Firsthand accounts from six people on the reality of being sick with Covid-19.
"Covid somehow got into the house even though everyone was following the guidelines and ten people ended up getting Covid."
Patrick Quinn Byrne is a 27-year-old gym instructor and photographer. He developed symptoms on St Stephens' Day which came on "quickly and aggressively".
"I woke up at one stage screaming with stabbing pains in my chest, in my lungs and a fever. This really frightened me. I'm 27, you don't hear about this stuff," he said.
Patrick said his lungs "aren't what they used to be" and just walking around the house can bring on fatigue.
"Even though we were allowed to leave the house we are really adamant on being in contact with anyone because we are super aware that we don't feel 100% yet, and that we might have something in our system to pass on," he explained.
"It seems to be a real lottery, you hear these stories of young and healthy people getting really sick and dying."
Claire Young suffers with asthma and has been working from home since last March. She contracted Covid-19 in November, despite having just three close contacts.
"I live with a girl who is a frontline worker and there was an outbreak at the hospital where she works, and she became infected. In turn, I tested positive," she said.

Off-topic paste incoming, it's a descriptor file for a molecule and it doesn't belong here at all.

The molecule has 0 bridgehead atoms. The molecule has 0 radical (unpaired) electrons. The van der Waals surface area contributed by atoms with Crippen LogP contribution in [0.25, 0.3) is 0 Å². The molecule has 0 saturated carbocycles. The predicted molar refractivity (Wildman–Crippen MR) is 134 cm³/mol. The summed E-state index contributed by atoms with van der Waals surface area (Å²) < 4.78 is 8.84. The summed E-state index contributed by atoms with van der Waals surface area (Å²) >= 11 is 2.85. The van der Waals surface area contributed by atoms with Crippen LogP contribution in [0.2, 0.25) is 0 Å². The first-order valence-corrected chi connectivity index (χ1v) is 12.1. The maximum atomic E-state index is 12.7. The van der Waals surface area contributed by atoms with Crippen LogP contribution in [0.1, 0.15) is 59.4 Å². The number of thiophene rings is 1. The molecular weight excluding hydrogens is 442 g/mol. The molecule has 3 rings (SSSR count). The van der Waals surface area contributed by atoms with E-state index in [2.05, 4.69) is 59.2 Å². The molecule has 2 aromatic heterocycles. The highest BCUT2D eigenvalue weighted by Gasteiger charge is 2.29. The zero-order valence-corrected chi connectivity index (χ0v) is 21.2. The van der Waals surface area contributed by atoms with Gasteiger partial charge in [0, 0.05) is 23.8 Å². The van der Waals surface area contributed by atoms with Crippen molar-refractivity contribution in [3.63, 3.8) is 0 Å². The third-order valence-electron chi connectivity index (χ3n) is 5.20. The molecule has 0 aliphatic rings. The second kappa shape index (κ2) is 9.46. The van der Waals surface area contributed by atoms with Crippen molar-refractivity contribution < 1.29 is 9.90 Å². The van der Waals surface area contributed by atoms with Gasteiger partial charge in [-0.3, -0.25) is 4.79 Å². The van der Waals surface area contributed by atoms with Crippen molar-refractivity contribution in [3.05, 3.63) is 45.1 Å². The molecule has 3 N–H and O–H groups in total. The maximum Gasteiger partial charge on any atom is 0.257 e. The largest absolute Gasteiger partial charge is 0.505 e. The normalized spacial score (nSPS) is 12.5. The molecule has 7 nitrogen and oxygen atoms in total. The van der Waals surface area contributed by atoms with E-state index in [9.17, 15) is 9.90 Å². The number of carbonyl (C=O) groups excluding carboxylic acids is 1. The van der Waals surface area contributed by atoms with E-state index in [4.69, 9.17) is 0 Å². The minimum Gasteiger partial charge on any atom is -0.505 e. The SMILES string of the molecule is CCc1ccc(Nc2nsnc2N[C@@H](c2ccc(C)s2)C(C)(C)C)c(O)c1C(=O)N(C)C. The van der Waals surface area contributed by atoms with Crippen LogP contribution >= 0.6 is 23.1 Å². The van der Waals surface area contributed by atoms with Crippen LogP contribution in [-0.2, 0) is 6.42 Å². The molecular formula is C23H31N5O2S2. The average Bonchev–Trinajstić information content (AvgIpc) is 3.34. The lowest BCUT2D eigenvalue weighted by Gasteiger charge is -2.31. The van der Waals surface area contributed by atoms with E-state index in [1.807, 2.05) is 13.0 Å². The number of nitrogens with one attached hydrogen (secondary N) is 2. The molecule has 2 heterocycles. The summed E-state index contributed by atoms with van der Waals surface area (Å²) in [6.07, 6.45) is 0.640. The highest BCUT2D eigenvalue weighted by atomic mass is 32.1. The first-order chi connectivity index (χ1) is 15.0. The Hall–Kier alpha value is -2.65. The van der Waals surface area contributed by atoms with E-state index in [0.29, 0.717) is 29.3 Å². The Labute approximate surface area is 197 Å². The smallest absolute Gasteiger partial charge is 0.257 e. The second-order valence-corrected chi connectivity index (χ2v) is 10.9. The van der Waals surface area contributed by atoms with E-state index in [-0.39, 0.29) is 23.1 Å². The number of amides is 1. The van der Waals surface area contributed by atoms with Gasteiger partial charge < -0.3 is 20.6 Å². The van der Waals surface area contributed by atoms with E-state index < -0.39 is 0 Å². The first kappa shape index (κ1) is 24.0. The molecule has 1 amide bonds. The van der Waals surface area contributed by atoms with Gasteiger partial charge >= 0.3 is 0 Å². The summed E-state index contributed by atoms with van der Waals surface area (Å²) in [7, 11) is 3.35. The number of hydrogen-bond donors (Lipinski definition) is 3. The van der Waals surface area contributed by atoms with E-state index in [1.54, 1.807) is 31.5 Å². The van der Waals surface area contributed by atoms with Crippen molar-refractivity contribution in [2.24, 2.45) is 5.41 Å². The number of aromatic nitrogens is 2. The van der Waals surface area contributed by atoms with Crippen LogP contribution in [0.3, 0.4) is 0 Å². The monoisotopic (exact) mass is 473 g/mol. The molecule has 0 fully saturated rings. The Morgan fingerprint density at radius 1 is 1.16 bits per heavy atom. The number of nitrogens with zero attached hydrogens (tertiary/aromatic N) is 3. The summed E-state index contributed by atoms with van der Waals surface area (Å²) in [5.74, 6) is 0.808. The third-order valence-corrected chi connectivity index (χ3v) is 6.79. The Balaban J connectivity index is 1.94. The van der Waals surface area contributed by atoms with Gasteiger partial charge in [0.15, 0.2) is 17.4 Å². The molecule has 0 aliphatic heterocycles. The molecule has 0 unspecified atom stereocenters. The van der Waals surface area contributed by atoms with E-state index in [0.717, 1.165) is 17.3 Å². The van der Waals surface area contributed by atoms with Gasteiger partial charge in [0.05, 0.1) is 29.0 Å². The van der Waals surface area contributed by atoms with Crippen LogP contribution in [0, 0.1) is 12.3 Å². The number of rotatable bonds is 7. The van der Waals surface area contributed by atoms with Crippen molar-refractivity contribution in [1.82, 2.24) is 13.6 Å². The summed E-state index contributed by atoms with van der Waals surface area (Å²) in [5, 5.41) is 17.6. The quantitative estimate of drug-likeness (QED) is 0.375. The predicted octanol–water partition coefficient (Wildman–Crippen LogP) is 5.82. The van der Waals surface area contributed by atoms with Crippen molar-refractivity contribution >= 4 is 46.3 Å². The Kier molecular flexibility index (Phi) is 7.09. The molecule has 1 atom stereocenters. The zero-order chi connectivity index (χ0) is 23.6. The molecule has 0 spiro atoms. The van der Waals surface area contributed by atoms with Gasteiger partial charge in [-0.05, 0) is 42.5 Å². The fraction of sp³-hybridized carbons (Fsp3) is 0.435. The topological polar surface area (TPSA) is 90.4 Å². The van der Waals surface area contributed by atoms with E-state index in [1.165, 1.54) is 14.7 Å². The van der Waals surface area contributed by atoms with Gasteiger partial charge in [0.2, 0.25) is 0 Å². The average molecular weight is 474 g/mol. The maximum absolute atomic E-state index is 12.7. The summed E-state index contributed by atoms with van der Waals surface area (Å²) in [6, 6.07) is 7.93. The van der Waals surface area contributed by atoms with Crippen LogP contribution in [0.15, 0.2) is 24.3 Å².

"It was really strange because we didn't really see that much of each other. You get into this cycle of keeping your distance from the people you live with. We'd always stand two metres away from each other, even chatting in the kitchen."
Her sense of taste and smell "disappeared", then she developed a severe cold and breathing became difficult. It lasted for 17 days.
"That was the worst part of it. I had my ventolin inhaler, I rang the chemist, the last thing I wanted to do was go near the hospital but that feeling of not being able to breathe is absolutely terrifying," said Claire.
"I have to say - I loved my Christmas, and psychologically we all needed it. Has it come at a terrible cost? Perhaps."
Anne Davison got Covid-19 last March, along with her husband and son.
"Three of us in the family got it, one didn't or was asymptomatic we assume now," she explained.
As amateur singers, they have noticed that their breathing difficulty has persisted.
"If we exert ourselves more than usual we feel our breathing is affected and we feel more tired than we used to," she said.
"It's not something you want to get it was very unpleasant. Mine lasted longer than my husband's and my son's, he was over it in a week, my husband in about three weeks. It was six to eight weeks for me," she said.
"To all those people who have lost someone, my heart goes out to them. I realise how lucky we have been," she added.
"I have a responsibility to not go out or be around people because I could give it to them."
Darren Lackin owns a hairdressing salon. He tested positive for Covid-19 nearly two weeks ago. He was in isolation in one room of his house when he spoke to me with a strained voice.